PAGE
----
After 60 years in business, Angelo's Drive In served its last burger Thursday.
The burger joint on Olive Avenue is closed and does not plan to reopen, its property sitting on the edge of what is slated to eventually become the path of California's high-speed rail line.
Customers came out to say good-bye and order their final burgers and chili fries at lunchtime. By afternoon, the iconic sign was already removed and a man on a ladder was taking down the red Angelo's letters.
Customer Rachel Ortega was shocked to learn the restaurant was closing.
"I've been coming here since I was 6 years old," she said.
She didn't mind driving from Selma for a hamburger on a French roll and fries with Thousand Island sauce.
"We'd come here all the time just to eat -- that's how good it is."
When she wasn't looking, her "honey," Jim Mayfield, bought her the Pepsi clock off the wall as a souvenir of the restaurant.
Angelo's building and several others sit where an overpass is planned to carry drivers across high-speed rail tracks and existing freight train tracks.
Angelo's owners Keav "Kay" Lim and Ken Chea bought the business 10 years ago. They told The Bee last fall that they signed paperwork agreeing to take $160,000 from the rail authority for their property.
They estimated it would cost between $300,000 and $500,000 to re-establish the restaurant elsewhere and said they didn't have money to hire an attorney to help them deal with the situation.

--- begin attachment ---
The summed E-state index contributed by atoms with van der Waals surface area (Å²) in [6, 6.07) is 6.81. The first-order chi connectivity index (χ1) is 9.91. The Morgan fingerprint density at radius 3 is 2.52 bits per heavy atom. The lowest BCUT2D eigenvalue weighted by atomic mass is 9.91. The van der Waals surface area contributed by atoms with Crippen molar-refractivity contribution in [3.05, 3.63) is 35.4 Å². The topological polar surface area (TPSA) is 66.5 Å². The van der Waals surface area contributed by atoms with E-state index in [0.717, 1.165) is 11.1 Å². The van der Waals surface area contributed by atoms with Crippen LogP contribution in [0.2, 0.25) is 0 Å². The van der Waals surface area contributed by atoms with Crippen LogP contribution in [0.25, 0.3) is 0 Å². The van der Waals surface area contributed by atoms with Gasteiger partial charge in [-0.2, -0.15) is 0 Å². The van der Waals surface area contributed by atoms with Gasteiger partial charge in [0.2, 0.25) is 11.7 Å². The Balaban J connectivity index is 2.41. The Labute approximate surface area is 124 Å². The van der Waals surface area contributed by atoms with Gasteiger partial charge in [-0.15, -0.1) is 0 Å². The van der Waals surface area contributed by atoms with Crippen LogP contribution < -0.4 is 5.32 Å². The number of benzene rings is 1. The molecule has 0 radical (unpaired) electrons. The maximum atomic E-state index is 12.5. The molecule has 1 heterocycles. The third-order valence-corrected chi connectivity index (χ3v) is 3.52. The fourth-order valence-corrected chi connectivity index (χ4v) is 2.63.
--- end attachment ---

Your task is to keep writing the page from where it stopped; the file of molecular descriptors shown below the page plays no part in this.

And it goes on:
Lim was frustrated Thursday. "What can we do?" she said.
The news irked customer Kevin Garcia, who stood in the parking lot with a box full of chili dogs and other take-out food.
"These people are as sweet as can be," he said. "What they offered for this land and this building was a joke."
California High-Speed Rail Authority spokeswoman Lisa Alley said that additional money is available to help relocate the business, but Angelo's owners declined it.
Various relocation services -- including money and loans, and a speeded-up permit process -- are available through the Economic Development Corporation Serving Fresno County.
"The only thing I can tell you about Angelo's is that we did reach out to them to provide our services and they denied our help," said William E. McComas, the EDC's director of business services.
Lim said she knows more money is available, but said it wasn't enough.
"You cannot afford to buy a new building, especially when you want to restart" a restaurant, she said.
The agency is working with other businesses interested in relocating, with 100 to 130 in Fresno expected to use the services, said Alley.
Sonora Barber Shop will likely be among the first to move because of the high-speed rail plans. Owner Rudy Solis is preparing to move from the space he has rented for 23 years on Tulare Street near G Street to a new home this summer a few blocks away on Kern Street.
Relocation assistance will pay for $7,900 of upgrades of the new building's sinks, plumbing, electrical and a new floor, says owner. He will also be reimbursed for the cost of moving the business.